7 Works

Data from: Evolution of sociability by artificial selection

Andrew M. Scott, Ian Dworkin & Reuven Dukas
There has been extensive research on the ecology and evolution of social life in animals that live in groups. Less attention, however, has been devoted to apparently solitary species even though recent research indicates that they also possess complex social behaviors. To address this knowledge gap, we artificially selected on sociability, defined as the tendency to engage in non-aggressive activities with others, in fruit flies. Our goal was to quantify the factors that determine the...

Mitonuclear interactions and introgression genomics of macaque monkeys (Macaca) highlight the influence of behaviour on genome evolution

Ben Evans
In most macaques, females are philopatric and males migrate from their natal ranges, which results in pronounced divergence of mitochondrial genomes within and among species. We therefore predicted that some nuclear genes would have to acquire compensatory mutations to preserve compatibility with diverged interaction partners from the mitochondria. We additionally expected that these sex-differences would have distinctive effects on gene flow in the X and autosomes. Using new genomic data from 29 individuals from eight...

Data from: Habitat disturbance alters color contrast and the detectability of cryptic and aposematic frogs

James Barnett, Brandon Varela, Ben Jennings, David Lesbarrères, Jonathan Pruitt & David Green
Animals use color both to conceal and signal their presence, with patterns that match the background, disrupt shape recognition, or highlight features important for communication. The forms that these color patterns take are responses to the visual systems that observe them and the environments within which they are viewed. Increasingly, however, these environments are being affected by human activity. We studied how pattern characteristics and habitat change may affect the detectability of three frog color...

Data from: Colour pattern variation forms local background matching camouflage in a leaf-mimicking toad

James Barnett, Constantine Michalis, Nicholas Scott-Samuel & Innes Cuthill
Optimal camouflage can, in principle, be relatively easily achieved in simple, homogeneous, environments where backgrounds always have the same color, brightness, and patterning. Natural environments are, however, rarely homogenous and species often find themselves viewed against varied backgrounds where the task of concealment is more challenging. One result of variable backgrounds is the evolution of intraspecific phenotypic variation which may either be generalized, with multiple similarly cryptic patterns, or specialized, with each discrete color form...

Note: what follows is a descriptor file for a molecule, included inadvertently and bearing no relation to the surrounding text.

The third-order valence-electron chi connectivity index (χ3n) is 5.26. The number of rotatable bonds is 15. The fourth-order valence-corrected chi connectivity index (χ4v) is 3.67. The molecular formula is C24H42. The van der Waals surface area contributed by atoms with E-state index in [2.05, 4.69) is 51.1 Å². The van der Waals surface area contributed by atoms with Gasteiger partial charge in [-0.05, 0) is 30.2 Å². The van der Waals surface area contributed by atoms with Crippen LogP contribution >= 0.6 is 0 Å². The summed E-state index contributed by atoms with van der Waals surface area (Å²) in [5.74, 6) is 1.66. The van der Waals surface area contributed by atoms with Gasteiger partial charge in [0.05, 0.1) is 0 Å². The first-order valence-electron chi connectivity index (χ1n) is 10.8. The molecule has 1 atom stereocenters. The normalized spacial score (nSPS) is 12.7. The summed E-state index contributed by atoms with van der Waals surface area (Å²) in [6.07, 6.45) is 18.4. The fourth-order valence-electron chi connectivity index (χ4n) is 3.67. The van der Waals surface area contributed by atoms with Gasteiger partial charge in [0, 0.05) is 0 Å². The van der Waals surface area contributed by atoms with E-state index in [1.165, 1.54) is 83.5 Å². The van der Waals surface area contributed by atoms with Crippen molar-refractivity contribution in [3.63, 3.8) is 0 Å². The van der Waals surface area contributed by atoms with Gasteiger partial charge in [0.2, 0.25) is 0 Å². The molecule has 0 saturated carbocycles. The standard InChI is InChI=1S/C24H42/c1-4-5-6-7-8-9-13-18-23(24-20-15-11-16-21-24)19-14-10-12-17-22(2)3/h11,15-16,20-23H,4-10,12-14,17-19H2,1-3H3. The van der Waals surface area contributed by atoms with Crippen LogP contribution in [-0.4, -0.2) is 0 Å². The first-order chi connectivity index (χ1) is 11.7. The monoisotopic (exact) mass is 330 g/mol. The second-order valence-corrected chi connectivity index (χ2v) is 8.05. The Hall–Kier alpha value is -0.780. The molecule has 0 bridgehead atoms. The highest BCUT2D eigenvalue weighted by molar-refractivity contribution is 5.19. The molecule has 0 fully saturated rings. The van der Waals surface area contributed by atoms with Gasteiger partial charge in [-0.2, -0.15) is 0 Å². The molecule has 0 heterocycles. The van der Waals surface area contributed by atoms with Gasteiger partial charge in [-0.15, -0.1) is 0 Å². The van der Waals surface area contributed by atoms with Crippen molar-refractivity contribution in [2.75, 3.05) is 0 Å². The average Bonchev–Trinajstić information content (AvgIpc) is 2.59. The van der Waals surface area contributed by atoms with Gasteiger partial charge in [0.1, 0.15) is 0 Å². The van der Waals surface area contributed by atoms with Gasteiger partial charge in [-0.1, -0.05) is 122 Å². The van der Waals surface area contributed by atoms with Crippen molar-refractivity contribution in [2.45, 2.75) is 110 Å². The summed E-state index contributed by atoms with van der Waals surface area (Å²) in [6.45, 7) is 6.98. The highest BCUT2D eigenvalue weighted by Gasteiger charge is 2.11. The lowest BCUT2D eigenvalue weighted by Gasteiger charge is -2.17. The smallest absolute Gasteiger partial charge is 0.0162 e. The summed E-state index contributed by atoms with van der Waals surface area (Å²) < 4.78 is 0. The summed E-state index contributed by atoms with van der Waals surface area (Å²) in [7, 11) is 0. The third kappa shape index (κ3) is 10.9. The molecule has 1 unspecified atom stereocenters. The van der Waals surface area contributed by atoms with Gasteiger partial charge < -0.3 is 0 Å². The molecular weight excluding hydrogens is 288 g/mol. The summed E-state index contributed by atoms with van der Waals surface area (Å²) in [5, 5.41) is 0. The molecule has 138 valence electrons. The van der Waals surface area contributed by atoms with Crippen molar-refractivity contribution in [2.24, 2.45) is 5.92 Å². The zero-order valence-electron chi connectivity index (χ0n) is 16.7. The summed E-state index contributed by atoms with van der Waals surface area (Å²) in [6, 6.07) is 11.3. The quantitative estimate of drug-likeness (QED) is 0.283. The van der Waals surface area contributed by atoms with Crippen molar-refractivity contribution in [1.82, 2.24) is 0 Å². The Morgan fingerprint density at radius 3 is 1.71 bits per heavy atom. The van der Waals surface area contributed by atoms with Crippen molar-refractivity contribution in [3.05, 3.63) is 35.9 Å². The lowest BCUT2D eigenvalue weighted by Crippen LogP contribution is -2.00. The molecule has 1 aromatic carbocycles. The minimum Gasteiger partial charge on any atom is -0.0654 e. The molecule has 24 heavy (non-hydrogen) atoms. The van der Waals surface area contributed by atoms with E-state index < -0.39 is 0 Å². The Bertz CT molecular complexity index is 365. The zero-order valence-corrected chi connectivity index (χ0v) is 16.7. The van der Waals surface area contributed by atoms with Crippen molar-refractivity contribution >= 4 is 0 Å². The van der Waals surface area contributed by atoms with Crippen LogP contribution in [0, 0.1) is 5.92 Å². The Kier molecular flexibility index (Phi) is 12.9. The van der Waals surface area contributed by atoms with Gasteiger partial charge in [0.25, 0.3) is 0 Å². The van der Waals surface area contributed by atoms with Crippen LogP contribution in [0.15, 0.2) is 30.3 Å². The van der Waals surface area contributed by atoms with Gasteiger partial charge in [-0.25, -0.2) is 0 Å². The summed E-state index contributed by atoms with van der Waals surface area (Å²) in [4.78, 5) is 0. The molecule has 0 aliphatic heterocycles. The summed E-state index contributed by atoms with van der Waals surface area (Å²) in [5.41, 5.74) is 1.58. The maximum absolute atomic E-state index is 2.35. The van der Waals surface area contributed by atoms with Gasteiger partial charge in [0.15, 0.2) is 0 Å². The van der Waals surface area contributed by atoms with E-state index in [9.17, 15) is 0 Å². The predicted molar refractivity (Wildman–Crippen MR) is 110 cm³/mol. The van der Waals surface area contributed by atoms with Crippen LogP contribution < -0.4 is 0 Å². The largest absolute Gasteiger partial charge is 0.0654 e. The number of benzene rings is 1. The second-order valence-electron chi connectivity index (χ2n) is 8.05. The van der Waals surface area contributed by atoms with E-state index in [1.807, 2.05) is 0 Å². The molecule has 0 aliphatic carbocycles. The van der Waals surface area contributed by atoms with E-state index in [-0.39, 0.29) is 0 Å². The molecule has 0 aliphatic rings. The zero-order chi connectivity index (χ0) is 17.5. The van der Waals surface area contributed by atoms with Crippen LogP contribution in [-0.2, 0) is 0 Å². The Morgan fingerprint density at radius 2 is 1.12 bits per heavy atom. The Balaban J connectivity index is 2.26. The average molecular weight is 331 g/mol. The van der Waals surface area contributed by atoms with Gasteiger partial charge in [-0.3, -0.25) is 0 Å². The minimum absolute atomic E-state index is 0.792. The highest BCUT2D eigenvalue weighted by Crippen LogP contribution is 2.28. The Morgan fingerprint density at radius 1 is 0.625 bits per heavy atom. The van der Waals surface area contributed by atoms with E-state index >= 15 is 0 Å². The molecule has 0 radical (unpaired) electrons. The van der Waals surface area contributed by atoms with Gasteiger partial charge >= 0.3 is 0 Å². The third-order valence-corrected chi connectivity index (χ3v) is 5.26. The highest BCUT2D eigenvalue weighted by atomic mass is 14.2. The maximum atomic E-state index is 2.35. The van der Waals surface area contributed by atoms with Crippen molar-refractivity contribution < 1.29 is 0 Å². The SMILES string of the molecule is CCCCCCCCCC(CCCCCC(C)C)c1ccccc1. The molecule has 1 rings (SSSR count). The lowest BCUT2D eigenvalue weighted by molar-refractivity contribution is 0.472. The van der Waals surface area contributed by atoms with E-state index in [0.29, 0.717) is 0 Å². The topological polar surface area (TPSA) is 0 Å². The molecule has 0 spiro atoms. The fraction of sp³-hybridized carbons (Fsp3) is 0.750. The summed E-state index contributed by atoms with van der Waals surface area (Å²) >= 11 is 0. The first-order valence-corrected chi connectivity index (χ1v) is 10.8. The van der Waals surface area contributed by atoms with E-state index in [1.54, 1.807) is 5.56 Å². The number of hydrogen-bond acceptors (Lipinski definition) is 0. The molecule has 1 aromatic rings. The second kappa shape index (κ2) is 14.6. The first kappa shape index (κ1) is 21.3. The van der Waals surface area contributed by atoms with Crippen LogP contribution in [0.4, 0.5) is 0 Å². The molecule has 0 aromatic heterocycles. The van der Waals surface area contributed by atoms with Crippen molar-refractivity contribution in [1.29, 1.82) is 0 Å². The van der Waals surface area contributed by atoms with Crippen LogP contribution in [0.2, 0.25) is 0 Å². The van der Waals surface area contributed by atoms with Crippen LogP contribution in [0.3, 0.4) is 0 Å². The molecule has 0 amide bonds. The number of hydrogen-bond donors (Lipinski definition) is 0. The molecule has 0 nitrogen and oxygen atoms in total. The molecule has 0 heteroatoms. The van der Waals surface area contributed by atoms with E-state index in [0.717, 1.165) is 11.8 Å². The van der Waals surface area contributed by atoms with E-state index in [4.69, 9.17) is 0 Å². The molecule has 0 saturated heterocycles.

Spatial heterogeneity in resources alters selective dynamics in Drosophila melanogaster

Ian Dworkin, Audrey E Wilson & Ali Siddiqui
Environmental features can alter the behaviours and phenotypes of organisms evolving within them influencing the dynamics of natural and sexual selection. Experimental environmental manipulation, particularly when conducted in experiments where the dynamics of the purging of deleterious alleles are compared, has demonstrated both direct and indirect effects on the strength and direction of selection. However, many of these experiments are conducted with fairly simplistic environments when it is not always clear how or why particular...

16S V4 raw read count data; 16S reads metadata; new MHC class II allele sequences

Leanne Grieves
Pathogen-mediated selection at the major histocompatibility complex (MHC) is thought to promote MHC-based mate choice in vertebrates. Mounting evidence implicates odour in conveying MHC genotype, but the underlying mechanisms remain uncertain. MHC effects on odour may be mediated by odour-producing symbiotic microbes whose community structure is shaped by MHC genotype. In birds, preen oil is the primary source of body odour and similarity at MHC predicts similarity in preen oil composition. Hypothesizing that this relationship...

A long tail of truth and beauty: a simple rule of pattern formation explains symmetry, complexity and beauty in the peacock’s tail

Rama Singh
Darwin’s theory of sexual selection by female choice has become a standard explanation for exaggerated sexually dimorphic traits, such as the peacock’s (Pavo cristatus) long tail. Eyespot beauty-based female choice requires genetic variation in female preference and the number of eyespots, as well as a genetic correlation between the two. However, little genetic variation has been documented in either of these traits in natural and feral peacock populations. We examined the anatomical plan underlying feather...

Registration Year

  • 2021

Resource Types

  • Dataset


  • McMaster University
  • Brunel University London
  • McGill University
  • Laurentian University
  • University of Bristol